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Microsoft Store opens to third-party storefront apps, including Epic and Amazon

Microsoft Store redesign is coming
(Image credit: Microsoft)

The Microsoft Store, formerly known as the Windows Store, is infamously bad. We declared in 2017 that after years of operation, upgrades, and improvements, sorry, it still sucks. A rumor surfaced in April suggesting that Microsoft was planning a new store that doesn't suck—a bold strategy—but as of July we were still waiting, without too much optimism.

Today Microsoft announced a new policy that, to my eyes, does not suck: Making third-party storefront apps available on the Microsoft Store, beginning with Amazon and the Epic Games Store.

"Just like any other app, third-party storefront apps will have a product detail page that can be found via search or by browsing—so that users can easily find and install it with the same confidence as any other app in the Microsoft Store on Windows," Microsoft Store general manager Giorgio Sardo wrote in a Windows Blog post. "Today, we are sharing that Amazon and Epic Games will bring their storefront apps to the Microsoft Store over the next few months, and we look forward to welcoming other stores as well in the future."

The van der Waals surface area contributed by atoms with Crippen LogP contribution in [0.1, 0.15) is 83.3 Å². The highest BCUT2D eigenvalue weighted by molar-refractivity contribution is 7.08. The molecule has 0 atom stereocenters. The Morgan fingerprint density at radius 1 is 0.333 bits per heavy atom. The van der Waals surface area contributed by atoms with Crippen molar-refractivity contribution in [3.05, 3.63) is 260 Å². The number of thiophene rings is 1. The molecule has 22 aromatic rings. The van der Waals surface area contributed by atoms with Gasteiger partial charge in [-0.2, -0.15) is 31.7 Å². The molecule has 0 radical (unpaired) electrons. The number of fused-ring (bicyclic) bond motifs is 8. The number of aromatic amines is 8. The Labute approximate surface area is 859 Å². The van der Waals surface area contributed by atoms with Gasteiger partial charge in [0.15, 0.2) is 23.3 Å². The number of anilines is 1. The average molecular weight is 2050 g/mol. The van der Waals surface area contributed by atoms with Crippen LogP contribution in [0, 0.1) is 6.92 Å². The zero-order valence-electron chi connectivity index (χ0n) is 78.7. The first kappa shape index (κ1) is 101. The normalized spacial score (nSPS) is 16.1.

This doesn't mean you'll browse the Epic Store through the Microsoft Store, but that the EGS storefront app will be available to download and install through it. Other apps for external storefronts could follow, including Steam. It's different from the Amazon Appstore integration announced earlier this year, which will enable users to discover and install Android apps on Amazon from the Microsoft Store, but it does fit with what Sardo described as Microsoft's commitment to making "an open store for an open platform," a point he previously made in a blog post in June.

(Image credit: Microsoft)

Windows 11 is set to roll out to everyone on October 5, but is available right now to everyone in the Windows Insider program. Sardo said that a preview of the Amazon Appstore integration into the Microsoft Store will get underway "soon."

Andy Chalk

Andy has been gaming on PCs from the very beginning, starting as a youngster with text adventures and primitive action games on a cassette-based TRS80. From there he graduated to the glory days of Sierra Online adventures and Microprose sims, ran a local BBS, learned how to build PCs, and developed a longstanding love of RPGs, immersive sims, and shooters. He began writing videogame news in 2007 for The Escapist and somehow managed to avoid getting fired until 2014, when he joined the storied ranks of PC Gamer. He covers all aspects of the industry, from new game announcements and patch notes to legal disputes, Twitch beefs, esports, and Henry Cavill. Lots of Henry Cavill.